Dragon Quest Builders has potential to be more than a knock-off - hands-on

Steve Jobs once famously said that "Good artists copy, great artists steal" - but even after going hands-on with the game at Tokyo Game Show, it's hard to tell which side of the copy/steal fence Dragon Quest Builders falls on.

One thing is clear, though: This is one polished, well-made take on the formula that Minecraft made so famous. It doesn't seem to shy away from the fact, either - its menus look like Minecraft and the world's blocky construction is equally evocative of Mojang's brilliant title - but there are touches here and there that also define this plainly as a typically Japanese and even more typically Square Enix title.


So, while the world is block-based, characters and enemies aren't. Those are given the usual attention to detail you'd expect from Square Enix designs, and fit into the typical archetypes and designs one expects from Dragon Quest. It looks great, keeping Minecraft's blocky aesthetic but offering everything at a slicker higher resolution. It's square, but not pixelly. 

Similarly, where Minecraft has shied away of going too deep down the traditional RPG hole, Builders features some more traditional questing elements - but also seems to feature more truncated mining and building, which ultimately balances that out.


While it wasn't really clear to me if this was a limitation for the demo or one the game will generally feature, attempting to just dig down to 'bedrock' resulted in me being stopped after only a couple of layers, for instance - and the game is keen to direct you to complete quests, which in this demo was primarily to construct a town and a bridge to another area of land. 

Where Minecraft is a creation tool that is almost entirely imagination-powered, Builders seems keen to give players who struggle to think in that way more to do.

Blueprints can be 'placed' into the world. Blueprints essentially act like a template, telling players exactly where to place blocks of certain types in order to build out a traditional, typical layout for a particular type of building, such as a house - a useful touch if you're less confident winging it with your building designs.

The controls for building are actually rather different to Minecraft, where instead of just using full axis FPS-style aiming, the shoulder buttons allow you to adjust what 'layer' of the world you're placing a block on. Part of these controls seem to be designed to combat the fact that there's no first person camera - and there's definitely a lack of precision associated with constantly being in third person.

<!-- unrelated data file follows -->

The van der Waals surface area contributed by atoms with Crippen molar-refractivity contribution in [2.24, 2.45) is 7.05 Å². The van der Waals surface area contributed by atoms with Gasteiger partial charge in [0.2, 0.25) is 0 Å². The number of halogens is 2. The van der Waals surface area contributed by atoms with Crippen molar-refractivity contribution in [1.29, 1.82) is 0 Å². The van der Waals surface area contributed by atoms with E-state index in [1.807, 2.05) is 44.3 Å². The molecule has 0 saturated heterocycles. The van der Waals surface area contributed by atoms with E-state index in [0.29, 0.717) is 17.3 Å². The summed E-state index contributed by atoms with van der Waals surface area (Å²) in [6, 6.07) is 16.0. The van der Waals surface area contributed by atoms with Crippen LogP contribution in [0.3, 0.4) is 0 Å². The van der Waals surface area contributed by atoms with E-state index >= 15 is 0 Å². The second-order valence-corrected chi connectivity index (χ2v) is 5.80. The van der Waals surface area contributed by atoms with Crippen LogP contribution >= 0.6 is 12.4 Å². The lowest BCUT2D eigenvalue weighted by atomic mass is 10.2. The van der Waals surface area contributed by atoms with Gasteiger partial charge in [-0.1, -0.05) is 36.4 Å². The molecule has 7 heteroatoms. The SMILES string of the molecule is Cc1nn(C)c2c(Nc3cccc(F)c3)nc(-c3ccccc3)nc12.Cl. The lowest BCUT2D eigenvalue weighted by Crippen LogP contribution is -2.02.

I've logged far more time on Minecraft than I'd care to admit, and yet I've never used third person more for anything other than taking screenshots - so the decision to omit a first person camera does perplex me.


What makes Builders a more fully-fledged RPG comes in terms of its combat, which immediately feels to be more typically Dragon Quest and thus more in-depth.

Battling foes appears to be is key for getting important crafting ingredients, and crafting will be vital not only for creating new types of building block but also for creating items like potions and the like. It also seems there'll be the expected slew of equipment to be found by raiding chests and so on.

Beyond that actually functional NPCs will drop quests on you - some building-related, some combat. It surely feels more like a RPG as a result, but the third person perspective seems to be doing a great deal to make the building aspect more unwieldy and limited; hopefully the controls can be finessed more before launch.

I'm not quite convinced that Dragon Quest Builders is going to be a great take on the Minecraft formula just yet, but it certainly feels an interesting one. Given that it clearly isn't going to be a fully-fledged building experience, it could live or die by how its single player content unfolds - and we know little of that right now.

Regardless, my TGS hands-on has left me intrigued - this is more than a simple knock-off, and there's real potential buried here. If the subtractions and additions to the base Minecraft gameplay actually add up for more than a short show floor demo remains to be seen.